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  • Hu Eliot Young

To thy own self be true: Be yourself - trust your intuition.

When eighteen years of age, while attending the Victoria School for the Performing Arts, I worked part time as a bus boy and then a waiter, at Churchill's Restaurant in the labyrinthine caverns of McCaulay Plaza, a vast catacomb like stretch, a stone's throw across the subterranean depths from the Hotel MacDonald to the commercial towers westward on Jasper Avenue.


Dr. Rice, the Sunwapta broadcasting giant, who looked to me the spitting image of Sir Winston Churchill, was a fairly frequent visitor at the restaurant. I would patrol the restaurant floor with trepidation when in his presence. I expect the maitre'd, Armando, a Portuguese immigrant who brandished superlatives on all the regulars, hired me specifically because my slim resume portended possibilities of dramatic substance on the restaurant floor.


One of Armando's flourishing trades was the special coffee he would prepare right on the floor, at the customer's own dining table, lighting the whole exotic concoction on fire after mixing in the various liqueurs for dramatic effect. Always calling the Triple Sec, "triple sex" as if it were a promise of something naughty.


But I digress. The story I intended to recount was how I was called upon to make the special coffee and, being a quick study (or so I thought), proceeded to incorporate the same language, chapter and verse, used by the magical Armando. Well, "triple sex" may have sounded funny coming from a middle aged man with a Van Dyke beard, with a rather thick Mediterranean accent, but it sounded both inauthentic and foolish from an eighteen year old "know nothing" whose ignorance was exceeded only by his arrogance.


Lesson seemingly learned. Or, at least, opportunity to learn, seemingly given.


Remember the Shakespearean quote. "To thine own self be true and it will follow, like the night the day, that thou can't be false to another man?" There are many ways to be untrue to thyself. In the practice of law, it's easy sometimes to imitate another's style because one has witnessed, in practice, the effectiveness of other counsel. However: One must only paint in broad strokes when using another's style, or a greater problem will follow. While imitation may be the sincerest form of flattery, it is imitation nonetheless and nothing will look more insincere than imitation however well intended.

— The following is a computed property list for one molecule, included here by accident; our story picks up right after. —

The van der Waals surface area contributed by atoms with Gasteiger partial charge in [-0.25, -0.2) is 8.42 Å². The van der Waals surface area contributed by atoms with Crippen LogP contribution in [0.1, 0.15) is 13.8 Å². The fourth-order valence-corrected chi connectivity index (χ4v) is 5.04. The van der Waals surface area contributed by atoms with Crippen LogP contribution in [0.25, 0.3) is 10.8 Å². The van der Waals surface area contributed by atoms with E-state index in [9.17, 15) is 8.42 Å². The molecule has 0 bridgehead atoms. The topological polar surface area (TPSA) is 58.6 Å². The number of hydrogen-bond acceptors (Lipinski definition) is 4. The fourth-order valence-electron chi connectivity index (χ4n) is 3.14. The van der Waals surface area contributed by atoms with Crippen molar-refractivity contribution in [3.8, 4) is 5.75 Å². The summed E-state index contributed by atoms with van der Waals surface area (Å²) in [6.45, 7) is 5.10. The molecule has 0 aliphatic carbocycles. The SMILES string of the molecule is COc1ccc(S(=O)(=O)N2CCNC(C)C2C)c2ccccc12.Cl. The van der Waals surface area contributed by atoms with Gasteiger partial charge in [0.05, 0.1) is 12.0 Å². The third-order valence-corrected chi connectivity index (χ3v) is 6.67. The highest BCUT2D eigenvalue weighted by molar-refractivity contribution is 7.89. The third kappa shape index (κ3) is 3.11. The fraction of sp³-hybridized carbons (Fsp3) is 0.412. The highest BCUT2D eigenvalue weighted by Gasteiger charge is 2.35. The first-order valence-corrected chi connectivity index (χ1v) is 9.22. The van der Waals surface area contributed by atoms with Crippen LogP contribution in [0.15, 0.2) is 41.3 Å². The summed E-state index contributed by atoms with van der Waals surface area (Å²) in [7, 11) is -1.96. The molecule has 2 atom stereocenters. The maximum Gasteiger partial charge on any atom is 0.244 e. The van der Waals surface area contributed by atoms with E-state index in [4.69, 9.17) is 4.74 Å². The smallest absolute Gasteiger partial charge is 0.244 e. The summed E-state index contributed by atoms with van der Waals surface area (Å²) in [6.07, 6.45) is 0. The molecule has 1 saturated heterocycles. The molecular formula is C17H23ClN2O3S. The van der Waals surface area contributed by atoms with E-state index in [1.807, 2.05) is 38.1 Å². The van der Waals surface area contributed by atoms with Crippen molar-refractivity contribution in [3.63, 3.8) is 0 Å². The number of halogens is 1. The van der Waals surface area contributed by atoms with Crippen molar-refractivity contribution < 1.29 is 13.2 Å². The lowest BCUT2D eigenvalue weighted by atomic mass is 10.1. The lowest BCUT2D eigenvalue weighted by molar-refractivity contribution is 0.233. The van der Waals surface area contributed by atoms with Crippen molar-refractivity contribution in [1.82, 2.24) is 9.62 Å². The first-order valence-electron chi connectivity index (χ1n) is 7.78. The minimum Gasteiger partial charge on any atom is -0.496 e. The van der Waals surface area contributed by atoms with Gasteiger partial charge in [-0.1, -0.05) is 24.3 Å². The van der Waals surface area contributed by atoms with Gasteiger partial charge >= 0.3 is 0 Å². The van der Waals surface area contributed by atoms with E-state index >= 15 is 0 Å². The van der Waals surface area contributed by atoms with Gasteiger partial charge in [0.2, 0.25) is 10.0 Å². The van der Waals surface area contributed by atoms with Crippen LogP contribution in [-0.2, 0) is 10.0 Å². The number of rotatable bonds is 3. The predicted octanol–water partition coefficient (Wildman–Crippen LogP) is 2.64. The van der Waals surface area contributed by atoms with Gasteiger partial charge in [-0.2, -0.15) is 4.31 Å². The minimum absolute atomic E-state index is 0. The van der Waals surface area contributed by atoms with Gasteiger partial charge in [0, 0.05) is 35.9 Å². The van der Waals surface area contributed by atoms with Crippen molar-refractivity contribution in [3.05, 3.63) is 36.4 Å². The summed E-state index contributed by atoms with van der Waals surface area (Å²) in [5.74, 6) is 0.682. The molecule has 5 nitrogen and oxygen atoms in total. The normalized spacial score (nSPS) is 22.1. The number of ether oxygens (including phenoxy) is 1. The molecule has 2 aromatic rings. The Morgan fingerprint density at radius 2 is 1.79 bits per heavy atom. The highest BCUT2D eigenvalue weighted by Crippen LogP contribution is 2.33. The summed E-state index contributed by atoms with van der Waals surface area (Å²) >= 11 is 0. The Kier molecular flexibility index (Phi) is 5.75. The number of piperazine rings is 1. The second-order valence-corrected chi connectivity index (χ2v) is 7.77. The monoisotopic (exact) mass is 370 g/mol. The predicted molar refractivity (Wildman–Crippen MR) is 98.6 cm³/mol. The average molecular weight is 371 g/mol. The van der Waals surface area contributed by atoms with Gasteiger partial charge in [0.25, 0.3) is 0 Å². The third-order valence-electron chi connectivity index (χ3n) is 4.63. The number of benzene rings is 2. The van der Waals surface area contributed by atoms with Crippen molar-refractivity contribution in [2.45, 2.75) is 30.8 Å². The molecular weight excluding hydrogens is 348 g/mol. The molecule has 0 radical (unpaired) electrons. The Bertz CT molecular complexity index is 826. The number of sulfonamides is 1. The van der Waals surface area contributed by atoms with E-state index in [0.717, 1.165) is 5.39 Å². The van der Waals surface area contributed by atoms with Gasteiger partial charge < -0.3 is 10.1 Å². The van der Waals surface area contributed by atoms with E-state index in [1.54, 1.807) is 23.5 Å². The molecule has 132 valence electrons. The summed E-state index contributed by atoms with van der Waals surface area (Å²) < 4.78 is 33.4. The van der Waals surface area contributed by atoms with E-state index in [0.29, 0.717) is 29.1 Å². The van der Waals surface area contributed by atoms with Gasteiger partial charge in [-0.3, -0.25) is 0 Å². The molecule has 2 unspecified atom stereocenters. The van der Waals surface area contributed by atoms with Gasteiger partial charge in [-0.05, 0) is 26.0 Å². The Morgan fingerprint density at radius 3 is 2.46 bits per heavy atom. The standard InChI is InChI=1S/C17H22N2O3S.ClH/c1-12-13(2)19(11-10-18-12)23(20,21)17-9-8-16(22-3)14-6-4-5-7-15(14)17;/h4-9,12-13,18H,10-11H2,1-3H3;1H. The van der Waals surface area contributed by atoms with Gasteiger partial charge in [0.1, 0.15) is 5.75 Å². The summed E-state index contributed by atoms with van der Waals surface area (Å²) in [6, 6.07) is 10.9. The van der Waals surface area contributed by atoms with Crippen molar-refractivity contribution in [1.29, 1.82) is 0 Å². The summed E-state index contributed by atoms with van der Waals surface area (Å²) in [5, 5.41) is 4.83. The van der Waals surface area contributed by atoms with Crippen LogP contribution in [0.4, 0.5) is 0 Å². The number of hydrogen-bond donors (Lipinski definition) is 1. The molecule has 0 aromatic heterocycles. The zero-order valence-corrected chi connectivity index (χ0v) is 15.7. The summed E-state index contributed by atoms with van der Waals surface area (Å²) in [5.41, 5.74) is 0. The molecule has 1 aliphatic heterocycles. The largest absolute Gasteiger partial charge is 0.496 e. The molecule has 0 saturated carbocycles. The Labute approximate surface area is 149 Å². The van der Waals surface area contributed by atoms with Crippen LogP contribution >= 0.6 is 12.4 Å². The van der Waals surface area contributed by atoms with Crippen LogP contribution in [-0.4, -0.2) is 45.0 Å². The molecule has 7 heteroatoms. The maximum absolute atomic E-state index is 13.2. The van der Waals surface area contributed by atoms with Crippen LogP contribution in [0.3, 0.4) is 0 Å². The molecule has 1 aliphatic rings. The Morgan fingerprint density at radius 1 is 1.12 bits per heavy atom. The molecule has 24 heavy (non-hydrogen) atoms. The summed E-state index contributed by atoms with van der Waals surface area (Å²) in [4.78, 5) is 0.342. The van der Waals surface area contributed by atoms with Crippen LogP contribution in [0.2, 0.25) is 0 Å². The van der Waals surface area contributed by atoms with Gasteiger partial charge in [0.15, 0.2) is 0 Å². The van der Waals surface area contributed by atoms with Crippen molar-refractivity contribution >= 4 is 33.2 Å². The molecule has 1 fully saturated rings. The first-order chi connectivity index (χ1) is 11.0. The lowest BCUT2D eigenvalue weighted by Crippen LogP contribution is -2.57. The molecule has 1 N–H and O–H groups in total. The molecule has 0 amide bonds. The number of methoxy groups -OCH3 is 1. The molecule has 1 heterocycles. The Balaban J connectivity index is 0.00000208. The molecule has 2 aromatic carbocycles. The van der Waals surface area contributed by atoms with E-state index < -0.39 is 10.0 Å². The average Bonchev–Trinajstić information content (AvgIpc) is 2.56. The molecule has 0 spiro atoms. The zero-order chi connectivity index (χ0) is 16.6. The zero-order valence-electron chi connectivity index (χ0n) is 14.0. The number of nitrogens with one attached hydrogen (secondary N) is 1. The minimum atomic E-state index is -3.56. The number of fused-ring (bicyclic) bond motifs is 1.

Around 25 years ago, I witnessed a perfect example of another lawyer avoiding the trap of imitating the skill of another. I was attending a seminar put on by the Alberta Civil Trial Lawyers' Association. Two top notch lawyers had been asked to present their side of a case to a jury composed of laymen asked specifically to sit as jurors and then, to  allow the audience (comprised of seminar attendees, all members of the civil trial Bar) observe their deliberations.


The opening address of plaintiff's counsel (for the injured plaintiff in a personal injury action) was given by Mr. M, subsequently appointed to the Bench. His prose was poetry;  his pauses and pronouncements, profound and poignant. He established this connection with the jurors during his address, which one could feel from the distance of the theatre seats we sat in, overlooking the stage. Folksy language, a lectern close to the jurors, he held them in the palm of his hand. His was an appeal to the heart, that transcended the disconnect between the plaintiff and the plaintiff's own actions and resolutely created a storyline where anyone listening would have mortgaged their firstborn to ensure indemnity for the plaintiff for his losses.


His was a tough act to follow. One could forgive anyone responding, for using the same approach as that of Mr. M. because its effectiveness was so readily apparent. It was all reminiscent of the judge who convicted the accused at the end of the Crown's case, forgetting that just because the prosecutor was so effective, it didn't mean that no case could have been made in defence that would not have raised a reasonable doubt.